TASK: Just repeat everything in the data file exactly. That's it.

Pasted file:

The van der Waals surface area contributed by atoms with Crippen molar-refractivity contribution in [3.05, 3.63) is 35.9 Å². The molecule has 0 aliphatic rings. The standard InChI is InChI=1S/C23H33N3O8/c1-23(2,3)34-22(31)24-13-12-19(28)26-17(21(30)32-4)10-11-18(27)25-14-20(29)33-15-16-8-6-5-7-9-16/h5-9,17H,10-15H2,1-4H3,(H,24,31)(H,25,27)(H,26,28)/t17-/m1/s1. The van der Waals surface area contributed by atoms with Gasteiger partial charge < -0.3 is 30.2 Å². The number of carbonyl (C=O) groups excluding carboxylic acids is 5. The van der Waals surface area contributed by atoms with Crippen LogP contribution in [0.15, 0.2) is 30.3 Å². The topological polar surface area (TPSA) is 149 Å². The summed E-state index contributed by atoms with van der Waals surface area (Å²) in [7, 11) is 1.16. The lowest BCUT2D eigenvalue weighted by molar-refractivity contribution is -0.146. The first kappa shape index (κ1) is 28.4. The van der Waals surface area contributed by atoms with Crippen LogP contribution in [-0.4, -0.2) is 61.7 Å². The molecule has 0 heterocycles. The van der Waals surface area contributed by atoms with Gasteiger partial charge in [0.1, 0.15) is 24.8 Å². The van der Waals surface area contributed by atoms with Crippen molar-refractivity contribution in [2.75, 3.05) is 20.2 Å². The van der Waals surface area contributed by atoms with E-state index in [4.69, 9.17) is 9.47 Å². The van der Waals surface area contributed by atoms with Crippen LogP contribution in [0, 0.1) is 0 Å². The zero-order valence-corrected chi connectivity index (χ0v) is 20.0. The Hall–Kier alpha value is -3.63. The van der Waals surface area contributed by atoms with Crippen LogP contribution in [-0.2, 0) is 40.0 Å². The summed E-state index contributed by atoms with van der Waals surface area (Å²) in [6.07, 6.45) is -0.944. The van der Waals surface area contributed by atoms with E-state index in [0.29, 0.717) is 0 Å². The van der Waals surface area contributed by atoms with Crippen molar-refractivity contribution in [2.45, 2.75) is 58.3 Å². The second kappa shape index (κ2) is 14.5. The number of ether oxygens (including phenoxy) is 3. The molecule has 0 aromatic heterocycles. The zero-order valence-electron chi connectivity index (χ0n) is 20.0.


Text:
The van der Waals surface area contributed by atoms with Crippen molar-refractivity contribution in [3.05, 3.63) is 35.9 Å². The molecule has 0 aliphatic rings. The standard InChI is InChI=1S/C23H33N3O8/c1-23(2,3)34-22(31)24-13-12-19(28)26-17(21(30)32-4)10-11-18(27)25-14-20(29)33-15-16-8-6-5-7-9-16/h5-9,17H,10-15H2,1-4H3,(H,24,31)(H,25,27)(H,26,28)/t17-/m1/s1. The van der Waals surface area contributed by atoms with Gasteiger partial charge < -0.3 is 30.2 Å². The number of carbonyl (C=O) groups excluding carboxylic acids is 5. The van der Waals surface area contributed by atoms with Crippen LogP contribution in [0.15, 0.2) is 30.3 Å². The topological polar surface area (TPSA) is 149 Å². The summed E-state index contributed by atoms with van der Waals surface area (Å²) in [7, 11) is 1.16. The lowest BCUT2D eigenvalue weighted by molar-refractivity contribution is -0.146. The first kappa shape index (κ1) is 28.4. The van der Waals surface area contributed by atoms with Crippen LogP contribution in [-0.4, -0.2) is 61.7 Å². The molecule has 0 heterocycles. The van der Waals surface area contributed by atoms with Gasteiger partial charge in [0.1, 0.15) is 24.8 Å². The van der Waals surface area contributed by atoms with Crippen molar-refractivity contribution in [2.75, 3.05) is 20.2 Å². The van der Waals surface area contributed by atoms with E-state index in [4.69, 9.17) is 9.47 Å². The van der Waals surface area contributed by atoms with Crippen LogP contribution in [0, 0.1) is 0 Å². The zero-order valence-corrected chi connectivity index (χ0v) is 20.0. The Hall–Kier alpha value is -3.63. The van der Waals surface area contributed by atoms with Crippen LogP contribution in [-0.2, 0) is 40.0 Å². The summed E-state index contributed by atoms with van der Waals surface area (Å²) in [6.07, 6.45) is -0.944. The van der Waals surface area contributed by atoms with E-state index in [0.29, 0.717) is 0 Å². The van der Waals surface area contributed by atoms with Crippen molar-refractivity contribution in [2.45, 2.75) is 58.3 Å². The second kappa shape index (κ2) is 14.5. The number of ether oxygens (including phenoxy) is 3. The molecule has 0 aromatic heterocycles. The zero-order valence-electron chi connectivity index (χ0n) is 20.0.